Republican presidential candidate Donald Trump has ignored a request by Queen guitarist Brian May to stop using the band's song We Are the Champions at his rallies.
The billionaire businessman entered the auditorium of the Quicken Loans Arena in Cleveland with the 1977 anthem blasting out in the background.
After receiving previous reports that Trump was using the classic hit, May wrote: "This is not an official Queen statement, but I can confirm that permission to use the track was neither sought nor given."
He added: "We are taking advice on what steps we can take to ensure this use does not continue. Regardless of our views on Mr Trump's platform, it has always been against our policy to allow Queen music to be used as a political campaigning tool.
"Our music embodies our own dreams and beliefs, but it is for all who care to listen and enjoy."
A tweet on Queen's official feed said: "An unauthorised use at the Republican Convention against our wishes - Queen."
An unauthorised use at the Republican Convention against our wishes - Queen— Queen (@QueenWillRock) July 19, 2016
The Queen guitarist's letter has no legal power and Trump is free to continue using the track.
Trump walked onto the stage last night in a rock star-style entrance where he introduced his wife, Melania, who made an impassioned speech on her husband's behalf.
Unfortunately for the former Slovakian model, some of the content was lifted from a 2008 speech made by Michelle Obama during the Democratic National Convention which nominated her husband to the White House.
While Mrs Trump has often joined Donald on the campaign trail, delivering short addresses to the crowds at his rallies across the country, she has never spoken at such length, or in such depth, about herself or her husband.
And yet she addressed the crowd in Cleveland for over half an hour with barely a stutter or misstep, waxing lyrical about her childhood in Slovenia, her journey to America, and her experience with the Donald, both as a wife and as a mother.
After the speech Donald joined her on stage where the two shared and embrace and a kiss on the cheek before making their way back to the waiting motorcade outside, their task - for the time being at least - accomplished.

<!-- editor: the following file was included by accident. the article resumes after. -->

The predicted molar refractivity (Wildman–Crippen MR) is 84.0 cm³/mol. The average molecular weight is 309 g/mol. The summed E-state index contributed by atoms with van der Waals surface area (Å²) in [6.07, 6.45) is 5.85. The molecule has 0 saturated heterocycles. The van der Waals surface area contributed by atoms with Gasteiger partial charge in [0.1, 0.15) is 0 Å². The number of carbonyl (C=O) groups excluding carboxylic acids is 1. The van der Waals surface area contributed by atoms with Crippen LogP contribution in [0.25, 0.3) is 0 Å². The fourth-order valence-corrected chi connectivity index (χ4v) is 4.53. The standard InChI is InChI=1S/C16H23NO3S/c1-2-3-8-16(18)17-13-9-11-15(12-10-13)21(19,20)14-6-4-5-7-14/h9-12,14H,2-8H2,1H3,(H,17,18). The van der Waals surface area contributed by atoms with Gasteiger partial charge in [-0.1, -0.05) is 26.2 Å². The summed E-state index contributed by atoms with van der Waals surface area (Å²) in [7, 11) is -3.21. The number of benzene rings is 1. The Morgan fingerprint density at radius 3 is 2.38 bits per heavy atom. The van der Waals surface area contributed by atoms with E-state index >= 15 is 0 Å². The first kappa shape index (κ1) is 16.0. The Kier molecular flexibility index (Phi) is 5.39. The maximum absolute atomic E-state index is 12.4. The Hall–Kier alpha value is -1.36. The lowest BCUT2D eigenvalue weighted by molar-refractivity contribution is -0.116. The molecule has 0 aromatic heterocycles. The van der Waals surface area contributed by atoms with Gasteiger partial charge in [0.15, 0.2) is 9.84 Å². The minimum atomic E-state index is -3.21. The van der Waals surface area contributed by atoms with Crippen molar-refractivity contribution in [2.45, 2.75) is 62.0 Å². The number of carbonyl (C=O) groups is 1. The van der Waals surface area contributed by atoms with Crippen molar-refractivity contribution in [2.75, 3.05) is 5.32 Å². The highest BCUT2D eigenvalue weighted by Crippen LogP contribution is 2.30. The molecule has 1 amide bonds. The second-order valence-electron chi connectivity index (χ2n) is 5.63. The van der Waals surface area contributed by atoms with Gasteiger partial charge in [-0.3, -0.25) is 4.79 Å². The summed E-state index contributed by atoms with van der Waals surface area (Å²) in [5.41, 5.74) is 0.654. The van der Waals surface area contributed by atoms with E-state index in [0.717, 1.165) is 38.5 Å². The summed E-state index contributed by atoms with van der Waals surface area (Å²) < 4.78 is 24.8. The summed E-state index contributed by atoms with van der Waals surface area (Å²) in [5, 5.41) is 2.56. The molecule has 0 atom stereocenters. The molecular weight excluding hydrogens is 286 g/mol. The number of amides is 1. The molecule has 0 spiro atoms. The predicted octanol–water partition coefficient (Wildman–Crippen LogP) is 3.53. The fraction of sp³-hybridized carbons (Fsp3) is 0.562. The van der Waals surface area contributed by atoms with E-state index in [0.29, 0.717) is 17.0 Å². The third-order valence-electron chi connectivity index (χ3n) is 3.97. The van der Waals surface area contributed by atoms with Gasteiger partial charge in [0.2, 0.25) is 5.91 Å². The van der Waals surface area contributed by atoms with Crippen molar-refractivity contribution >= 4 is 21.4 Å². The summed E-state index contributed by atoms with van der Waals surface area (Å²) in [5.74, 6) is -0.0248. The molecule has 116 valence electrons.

No sooner had the poised, 46-year-old former model delivered her speech to cheering delegates at the Republican National Convention than the unmistakeable similarities to a passage from Mrs Obama's speech to the 2008 Democratic convention came to light.
In both passages, the women are introducing themselves to the American public by speaking of the values that have shaped their lives.
Last night, Mrs Trump said: "My parents impressed on me the values: that you work hard for what you want in life. That your word is your bond and you do what you say and keep your promise. That you treat people with respect. They taught me to show the values and morals in my daily life. That is the lesson that I continue to pass along to our son.
"And we need to pass those lessons on to the many generations to follow. Because we want our children in this nation to know that the only limit to your achievements is the strength of your dreams and your willingness to work for them."
In her speech, Michelle Obama said: "And Barack and I were raised with so many of the same values: that you work hard for what you want in life; that your word is your bond and you do what you say you're going to do; that you treat people with dignity and respect, even if you don't know them, and even if you don't agree with them.
"And Barack and I set out to build lives guided by these values, and pass them on to the next generation. Because we want our children - and all children in this nation - to know that the only limit to the height of your achievements is the reach of your dreams and your willingness to work for them."
In an effort to diffuse the controversy, Jason Miller, Trump's senior communications adviser said: "In writing her beautiful speech, Melania's team of writers took notes on her life's inspirations, and in some instances included fragments that reflected her own thinking.
"Melania's immigrant experience and love for America shone through in her speech, which made it such a success."